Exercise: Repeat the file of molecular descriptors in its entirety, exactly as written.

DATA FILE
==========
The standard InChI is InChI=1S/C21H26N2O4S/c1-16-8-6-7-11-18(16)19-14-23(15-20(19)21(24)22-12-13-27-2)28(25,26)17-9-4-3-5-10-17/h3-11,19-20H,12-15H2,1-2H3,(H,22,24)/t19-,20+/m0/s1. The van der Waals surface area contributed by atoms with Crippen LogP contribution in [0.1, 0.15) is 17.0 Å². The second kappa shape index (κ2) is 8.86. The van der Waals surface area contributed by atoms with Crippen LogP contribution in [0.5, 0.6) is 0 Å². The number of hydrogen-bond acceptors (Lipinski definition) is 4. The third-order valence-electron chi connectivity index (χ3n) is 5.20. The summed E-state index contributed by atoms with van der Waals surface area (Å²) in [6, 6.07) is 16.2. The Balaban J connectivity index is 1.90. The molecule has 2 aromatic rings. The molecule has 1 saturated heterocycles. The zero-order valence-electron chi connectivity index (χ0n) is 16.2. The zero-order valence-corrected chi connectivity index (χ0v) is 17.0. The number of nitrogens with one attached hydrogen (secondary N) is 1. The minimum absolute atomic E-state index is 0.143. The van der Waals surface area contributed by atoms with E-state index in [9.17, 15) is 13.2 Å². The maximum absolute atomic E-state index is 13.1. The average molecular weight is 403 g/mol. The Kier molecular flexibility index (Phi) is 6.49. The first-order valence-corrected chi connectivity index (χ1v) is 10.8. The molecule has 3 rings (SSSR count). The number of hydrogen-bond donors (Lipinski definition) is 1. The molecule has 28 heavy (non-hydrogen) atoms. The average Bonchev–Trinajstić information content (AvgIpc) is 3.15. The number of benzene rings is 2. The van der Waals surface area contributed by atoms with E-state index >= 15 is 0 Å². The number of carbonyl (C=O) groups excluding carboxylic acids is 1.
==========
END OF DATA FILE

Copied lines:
The standard InChI is InChI=1S/C21H26N2O4S/c1-16-8-6-7-11-18(16)19-14-23(15-20(19)21(24)22-12-13-27-2)28(25,26)17-9-4-3-5-10-17/h3-11,19-20H,12-15H2,1-2H3,(H,22,24)/t19-,20+/m0/s1. The van der Waals surface area contributed by atoms with Crippen LogP contribution in [0.1, 0.15) is 17.0 Å². The second kappa shape index (κ2) is 8.86. The van der Waals surface area contributed by atoms with Crippen LogP contribution in [0.5, 0.6) is 0 Å². The number of hydrogen-bond acceptors (Lipinski definition) is 4. The third-order valence-electron chi connectivity index (χ3n) is 5.20. The summed E-state index contributed by atoms with van der Waals surface area (Å²) in [6, 6.07) is 16.2. The Balaban J connectivity index is 1.90. The molecule has 2 aromatic rings. The molecule has 1 saturated heterocycles. The zero-order valence-electron chi connectivity index (χ0n) is 16.2. The zero-order valence-corrected chi connectivity index (χ0v) is 17.0. The number of nitrogens with one attached hydrogen (secondary N) is 1. The minimum absolute atomic E-state index is 0.143. The van der Waals surface area contributed by atoms with E-state index in [9.17, 15) is 13.2 Å². The maximum absolute atomic E-state index is 13.1. The average molecular weight is 403 g/mol. The Kier molecular flexibility index (Phi) is 6.49. The first-order valence-corrected chi connectivity index (χ1v) is 10.8. The molecule has 3 rings (SSSR count). The number of hydrogen-bond donors (Lipinski definition) is 1. The molecule has 28 heavy (non-hydrogen) atoms. The average Bonchev–Trinajstić information content (AvgIpc) is 3.15. The number of benzene rings is 2. The van der Waals surface area contributed by atoms with E-state index >= 15 is 0 Å². The number of carbonyl (C=O) groups excluding carboxylic acids is 1.